Paintings Celebrate the Human Condition at Saint Joseph's Gallery

Thursday, August 21, 2008

PHILADELPHIA (August 21, 2008)—Award-winning painter Brian Kreydatus opens the first exhibit of the new school year at Saint Joseph's University Gallery. Entitled "Recent Work," the exhibit runs from Sept. 3 to Sept. 26. The artist's reception will be held Friday, Sept. 26 from 6 to 8 p.m.

In his work, Kreydatus portrays human beings at their most real, seeking the polar opposite of heroic idealization found throughout art history, from the Greeks' Apollo to modern day advertisements.

"I am a recorder of the human figure, or more accurately, the human condition," said Kreydatus. "I am obsessed with the skin's meaty physicality, its vulnerability, and how these poignantly beautiful imperfections challenge and refute accepted canons of beauty."

"Kreydatus deftly captures the human figure," said Jeanne Bracy, associate gallery director. "He uses both warm and cool colors to capture the depth of his subject's fleshiness, and his varied brush strokes help create the undulations of the human form. At the same time, his oil portraits are uncomfortably realistic. He places his subjects in seated positions where they should be at ease, but their perturbed facial expressions suggest their inner experience is otherwise."

Citing Rembrandt, Courbet and The London School of Painters as his artist lineage, Kreydatus works primarily on two bodies of prints and paintings: observational figures and portraits, and works that are narrative in content.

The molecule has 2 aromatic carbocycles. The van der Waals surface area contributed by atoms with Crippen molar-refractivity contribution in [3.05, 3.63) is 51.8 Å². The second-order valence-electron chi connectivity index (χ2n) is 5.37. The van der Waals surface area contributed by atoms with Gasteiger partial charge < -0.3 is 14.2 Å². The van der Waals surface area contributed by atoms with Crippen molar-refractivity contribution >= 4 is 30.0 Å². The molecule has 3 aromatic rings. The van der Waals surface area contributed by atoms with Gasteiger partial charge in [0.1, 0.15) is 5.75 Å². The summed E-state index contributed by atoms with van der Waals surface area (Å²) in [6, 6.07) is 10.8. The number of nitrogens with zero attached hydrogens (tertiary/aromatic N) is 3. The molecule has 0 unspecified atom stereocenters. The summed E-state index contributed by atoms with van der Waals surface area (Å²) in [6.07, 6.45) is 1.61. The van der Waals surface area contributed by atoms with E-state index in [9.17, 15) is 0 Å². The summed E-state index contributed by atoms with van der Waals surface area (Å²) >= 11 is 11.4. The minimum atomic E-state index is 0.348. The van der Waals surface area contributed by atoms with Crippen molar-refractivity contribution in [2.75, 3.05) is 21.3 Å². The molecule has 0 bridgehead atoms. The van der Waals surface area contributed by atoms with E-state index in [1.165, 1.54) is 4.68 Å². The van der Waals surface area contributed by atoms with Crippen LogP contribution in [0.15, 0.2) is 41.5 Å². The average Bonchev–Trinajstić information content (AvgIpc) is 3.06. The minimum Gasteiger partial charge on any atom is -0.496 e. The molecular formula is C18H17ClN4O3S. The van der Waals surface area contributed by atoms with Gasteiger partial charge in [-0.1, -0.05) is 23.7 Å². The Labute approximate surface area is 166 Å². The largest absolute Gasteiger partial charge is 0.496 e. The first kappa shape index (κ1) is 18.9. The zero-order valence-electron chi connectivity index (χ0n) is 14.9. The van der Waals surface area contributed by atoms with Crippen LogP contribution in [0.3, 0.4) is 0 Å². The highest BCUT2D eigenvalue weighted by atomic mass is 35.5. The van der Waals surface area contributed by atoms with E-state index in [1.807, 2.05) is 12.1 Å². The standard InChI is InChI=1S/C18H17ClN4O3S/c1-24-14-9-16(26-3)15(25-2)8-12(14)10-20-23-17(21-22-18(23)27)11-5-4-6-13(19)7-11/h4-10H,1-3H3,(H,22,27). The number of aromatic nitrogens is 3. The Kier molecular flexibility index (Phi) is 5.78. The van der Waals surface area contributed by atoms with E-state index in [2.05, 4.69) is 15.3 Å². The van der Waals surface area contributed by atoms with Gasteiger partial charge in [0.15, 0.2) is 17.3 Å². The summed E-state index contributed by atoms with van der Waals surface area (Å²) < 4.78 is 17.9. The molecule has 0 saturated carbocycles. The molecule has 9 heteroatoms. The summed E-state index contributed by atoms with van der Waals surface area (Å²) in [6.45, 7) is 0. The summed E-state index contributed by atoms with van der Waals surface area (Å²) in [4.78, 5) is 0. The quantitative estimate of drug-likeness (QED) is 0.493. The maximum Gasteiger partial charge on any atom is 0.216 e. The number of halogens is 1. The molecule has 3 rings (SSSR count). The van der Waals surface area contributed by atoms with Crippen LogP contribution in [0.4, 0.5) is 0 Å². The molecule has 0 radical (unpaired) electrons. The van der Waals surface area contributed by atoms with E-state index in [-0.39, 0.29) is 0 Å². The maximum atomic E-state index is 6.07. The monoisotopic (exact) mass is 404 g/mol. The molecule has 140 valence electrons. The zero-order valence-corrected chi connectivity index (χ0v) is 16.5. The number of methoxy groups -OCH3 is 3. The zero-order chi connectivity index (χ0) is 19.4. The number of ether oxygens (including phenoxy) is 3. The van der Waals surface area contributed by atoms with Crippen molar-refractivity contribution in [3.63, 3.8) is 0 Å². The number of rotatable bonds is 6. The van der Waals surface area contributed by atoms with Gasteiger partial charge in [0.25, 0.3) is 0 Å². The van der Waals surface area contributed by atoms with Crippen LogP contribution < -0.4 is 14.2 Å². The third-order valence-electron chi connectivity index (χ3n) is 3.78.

"In my purely observational works, I want to make the familiar unfamiliar through the intense scrutiny of looking. I want my narrative works to have the heightened intensity of a fever dream. Each approach strengthens and nourishes the other," said Kreydatus.

Kreydatus is an associate professor of drawing and printmaking at The College of William and Mary in Williamsburg, Va., and has taught and lectured at Haverford College, Lehigh University, The Washington Studio School and the University of Pennsylvania. He has held artist residencies in Paris, France; Dublin, Ireland; and Amherst, Va., and has won numerous international and national juried exhibitions. Kreydatus received his M.F.A. from the University of Pennsylvania.

The Saint Joseph's University Gallery is located in Boland Hall on Lapsley Lane, off of City Avenue between 54th Street & Cardinal Avenue in Lower Merion. Hours are Monday through Friday, from 10 a.m. to 4 p.m. For more information call 610-660-1840, or access

Media Contact

Patricia Allen, Associate Director of University Communications, 610-660-3240,

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